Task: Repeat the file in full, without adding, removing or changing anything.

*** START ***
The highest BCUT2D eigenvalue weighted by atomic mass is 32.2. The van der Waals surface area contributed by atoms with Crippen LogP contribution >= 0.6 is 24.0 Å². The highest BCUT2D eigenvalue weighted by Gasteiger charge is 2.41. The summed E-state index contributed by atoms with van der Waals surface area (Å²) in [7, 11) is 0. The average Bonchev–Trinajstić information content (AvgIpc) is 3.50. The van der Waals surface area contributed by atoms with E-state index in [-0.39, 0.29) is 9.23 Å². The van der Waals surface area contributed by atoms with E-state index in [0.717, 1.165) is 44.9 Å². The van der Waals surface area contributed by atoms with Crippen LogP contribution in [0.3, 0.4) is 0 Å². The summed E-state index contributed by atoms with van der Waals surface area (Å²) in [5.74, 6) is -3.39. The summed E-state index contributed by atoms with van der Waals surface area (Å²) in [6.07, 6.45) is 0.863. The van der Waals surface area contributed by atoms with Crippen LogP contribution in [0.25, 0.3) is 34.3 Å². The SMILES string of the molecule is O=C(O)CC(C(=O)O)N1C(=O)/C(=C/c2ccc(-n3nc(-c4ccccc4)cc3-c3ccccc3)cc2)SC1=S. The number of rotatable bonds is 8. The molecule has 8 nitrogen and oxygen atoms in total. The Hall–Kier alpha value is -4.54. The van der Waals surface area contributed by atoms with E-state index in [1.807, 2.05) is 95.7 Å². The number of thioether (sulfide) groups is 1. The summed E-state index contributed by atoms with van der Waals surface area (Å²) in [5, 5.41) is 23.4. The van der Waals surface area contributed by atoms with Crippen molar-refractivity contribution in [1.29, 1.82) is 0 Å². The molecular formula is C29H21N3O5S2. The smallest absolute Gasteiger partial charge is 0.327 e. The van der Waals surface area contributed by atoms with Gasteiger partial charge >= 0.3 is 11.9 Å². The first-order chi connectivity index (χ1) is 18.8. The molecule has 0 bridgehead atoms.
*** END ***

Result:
The highest BCUT2D eigenvalue weighted by atomic mass is 32.2. The van der Waals surface area contributed by atoms with Crippen LogP contribution >= 0.6 is 24.0 Å². The highest BCUT2D eigenvalue weighted by Gasteiger charge is 2.41. The summed E-state index contributed by atoms with van der Waals surface area (Å²) in [7, 11) is 0. The average Bonchev–Trinajstić information content (AvgIpc) is 3.50. The van der Waals surface area contributed by atoms with E-state index in [-0.39, 0.29) is 9.23 Å². The van der Waals surface area contributed by atoms with E-state index in [0.717, 1.165) is 44.9 Å². The van der Waals surface area contributed by atoms with Crippen LogP contribution in [0.3, 0.4) is 0 Å². The summed E-state index contributed by atoms with van der Waals surface area (Å²) in [5.74, 6) is -3.39. The summed E-state index contributed by atoms with van der Waals surface area (Å²) in [6.07, 6.45) is 0.863. The van der Waals surface area contributed by atoms with Crippen LogP contribution in [0.25, 0.3) is 34.3 Å². The SMILES string of the molecule is O=C(O)CC(C(=O)O)N1C(=O)/C(=C/c2ccc(-n3nc(-c4ccccc4)cc3-c3ccccc3)cc2)SC1=S. The number of rotatable bonds is 8. The molecule has 8 nitrogen and oxygen atoms in total. The Hall–Kier alpha value is -4.54. The van der Waals surface area contributed by atoms with E-state index in [1.807, 2.05) is 95.7 Å². The number of thioether (sulfide) groups is 1. The summed E-state index contributed by atoms with van der Waals surface area (Å²) in [5, 5.41) is 23.4. The van der Waals surface area contributed by atoms with Crippen molar-refractivity contribution in [1.29, 1.82) is 0 Å². The molecular formula is C29H21N3O5S2. The smallest absolute Gasteiger partial charge is 0.327 e. The van der Waals surface area contributed by atoms with Gasteiger partial charge >= 0.3 is 11.9 Å². The first-order chi connectivity index (χ1) is 18.8. The molecule has 0 bridgehead atoms.